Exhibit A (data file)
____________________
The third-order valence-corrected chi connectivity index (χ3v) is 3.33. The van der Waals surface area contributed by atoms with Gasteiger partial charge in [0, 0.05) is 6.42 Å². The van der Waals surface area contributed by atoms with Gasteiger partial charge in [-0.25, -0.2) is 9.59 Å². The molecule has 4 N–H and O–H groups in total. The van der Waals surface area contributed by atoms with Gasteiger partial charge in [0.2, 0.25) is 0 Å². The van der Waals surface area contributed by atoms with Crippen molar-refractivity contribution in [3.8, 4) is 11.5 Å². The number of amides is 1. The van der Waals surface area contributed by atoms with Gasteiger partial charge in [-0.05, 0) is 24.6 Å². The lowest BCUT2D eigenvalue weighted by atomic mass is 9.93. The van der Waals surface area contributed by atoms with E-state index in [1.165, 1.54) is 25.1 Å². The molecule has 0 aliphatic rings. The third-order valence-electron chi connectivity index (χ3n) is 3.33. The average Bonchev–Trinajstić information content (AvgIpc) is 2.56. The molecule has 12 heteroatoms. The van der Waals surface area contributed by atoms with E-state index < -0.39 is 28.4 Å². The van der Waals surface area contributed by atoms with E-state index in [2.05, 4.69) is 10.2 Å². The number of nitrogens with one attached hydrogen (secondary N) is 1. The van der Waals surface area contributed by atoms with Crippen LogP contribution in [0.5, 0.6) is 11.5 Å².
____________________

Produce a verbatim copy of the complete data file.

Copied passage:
The third-order valence-corrected chi connectivity index (χ3v) is 3.33. The van der Waals surface area contributed by atoms with Gasteiger partial charge in [0, 0.05) is 6.42 Å². The van der Waals surface area contributed by atoms with Gasteiger partial charge in [-0.25, -0.2) is 9.59 Å². The molecule has 4 N–H and O–H groups in total. The van der Waals surface area contributed by atoms with Gasteiger partial charge in [0.2, 0.25) is 0 Å². The van der Waals surface area contributed by atoms with Crippen molar-refractivity contribution in [3.8, 4) is 11.5 Å². The number of amides is 1. The van der Waals surface area contributed by atoms with Gasteiger partial charge in [-0.05, 0) is 24.6 Å². The lowest BCUT2D eigenvalue weighted by atomic mass is 9.93. The van der Waals surface area contributed by atoms with E-state index in [1.165, 1.54) is 25.1 Å². The molecule has 0 aliphatic rings. The third-order valence-electron chi connectivity index (χ3n) is 3.33. The average Bonchev–Trinajstić information content (AvgIpc) is 2.56. The molecule has 12 heteroatoms. The van der Waals surface area contributed by atoms with E-state index < -0.39 is 28.4 Å². The van der Waals surface area contributed by atoms with E-state index in [2.05, 4.69) is 10.2 Å². The number of nitrogens with one attached hydrogen (secondary N) is 1. The van der Waals surface area contributed by atoms with Crippen LogP contribution in [0.5, 0.6) is 11.5 Å².